To our surprise, we found that none of the habitat-related factors, including several measures of forest quality, were important. The only factor that drive where the rabbit was found in our study areas seemed to be related to hunting. Past and current hunting pressure, and not habitat conditions, is the primary factor influencing rabbit distribution. And our data suggests that, although the rabbit still occurs in several areas across our study sites, poaching has greatly reduced its populations. For example, our surveys suggest that the species is no longer found in the core area of Bach Ma National Park, our first study site. Although Bach Ma National Park is one of Vietnam’s most esteemed protected areas, like almost all national parks in Vietnam, poaching is rampant. Such levels of uncontrolled poaching have almost certainly wiped out the Saola from the national park, and our data suggest that, without urgent measures to stop illegal hunting, the Annamite Striped Rabbit could be next.
Our results show that the Annamite Striped Rabbit is probably in more trouble than many people in the conservation community—even scientists working in the Annamites—realize. But there are reasons to be hopeful. The fact that the species still exists in detectable numbers in areas that have experienced such intensive snaring indicates that we still have time before the species reaches Saola-like levels of rarity. If we can get snaring under control, the striped rabbit populations in these protected areas can rebound.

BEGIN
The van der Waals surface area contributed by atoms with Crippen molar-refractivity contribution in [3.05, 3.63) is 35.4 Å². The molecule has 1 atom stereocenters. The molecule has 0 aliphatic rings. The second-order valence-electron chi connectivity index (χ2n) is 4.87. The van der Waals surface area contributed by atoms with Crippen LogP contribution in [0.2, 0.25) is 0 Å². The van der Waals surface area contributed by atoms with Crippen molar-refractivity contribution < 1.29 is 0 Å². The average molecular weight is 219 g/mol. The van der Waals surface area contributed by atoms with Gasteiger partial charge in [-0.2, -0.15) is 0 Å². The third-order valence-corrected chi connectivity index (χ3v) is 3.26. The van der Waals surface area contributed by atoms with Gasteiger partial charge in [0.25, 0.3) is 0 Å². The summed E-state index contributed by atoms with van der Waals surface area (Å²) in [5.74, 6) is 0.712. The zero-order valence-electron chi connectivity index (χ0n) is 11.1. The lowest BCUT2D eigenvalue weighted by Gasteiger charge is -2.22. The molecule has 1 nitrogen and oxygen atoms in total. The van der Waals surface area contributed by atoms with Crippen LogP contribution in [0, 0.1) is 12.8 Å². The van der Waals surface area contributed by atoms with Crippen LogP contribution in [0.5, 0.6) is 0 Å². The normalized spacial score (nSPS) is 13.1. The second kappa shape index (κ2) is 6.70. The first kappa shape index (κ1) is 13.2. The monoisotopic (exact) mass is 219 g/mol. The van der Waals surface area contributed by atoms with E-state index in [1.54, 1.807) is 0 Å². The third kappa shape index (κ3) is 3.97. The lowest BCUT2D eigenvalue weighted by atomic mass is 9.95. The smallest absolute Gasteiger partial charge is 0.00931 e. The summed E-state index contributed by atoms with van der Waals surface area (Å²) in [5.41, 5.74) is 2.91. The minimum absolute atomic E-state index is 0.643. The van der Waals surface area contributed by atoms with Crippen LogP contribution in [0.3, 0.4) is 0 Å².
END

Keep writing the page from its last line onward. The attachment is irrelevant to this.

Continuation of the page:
Perhaps the most surprising—and uplifting—result from our survey was the fact that we recorded striped rabbits in a currently unprotected forested area in Laos called the Palé area. The forests of Palé appear to have suffered less poaching pressure than neighboring areas of Vietnam. The area is a rare refuge for the Annamite Striped Rabbit and a host of other threatened species, including two other species found only in the Annamites, the Annamite Dark Muntjac and the Owston’s Civet. If we can protect the Palé area, we can protect what makes the Annamites so special.
Conservation for a Rabbit Rebound
The story of the Annamite Striped Rabbit is still unfolding and the most crucial parts are yet to come. To save the striped rabbit we need to link science with on-the-ground action. The data we collected in our surveys provide specific locations for intensive snare-removal efforts. Additionally, this work establishes the first conservation baseline for the species in our study sites. In future years we can assess how the rabbit’s population grows or shrinks. It is our hope that, with continued anti-poaching patrols in the Hue and Quang Nam Saola Nature Reserves led by WWF-Vietnam and local counterparts, rabbit populations will recover, and that we can measure this progress. But working in a single landscape won’t be enough to save the species. This is one reason that GWC—in partnership with Leibniz Institute for Zoo and Wildlife Research, Save Vietnam’s Wildlife, and Fauna and Flora International—have begun anti-poaching patrols and systematic camera trapping surveys in another Annamite Striped Rabbit hotspot: Pu Mat National Park.
Fortunately, the Annamite mountains haven’t lost their stripes. But to save this spectacular rabbit we need to work together and to act fast.
(Top photo: Annamite striped rabbit camera trap photo. Leibniz Institute for Zoo and Wildlife Research / WWF-Vietnam CarBi projet / Hue Saola Nature Reserve)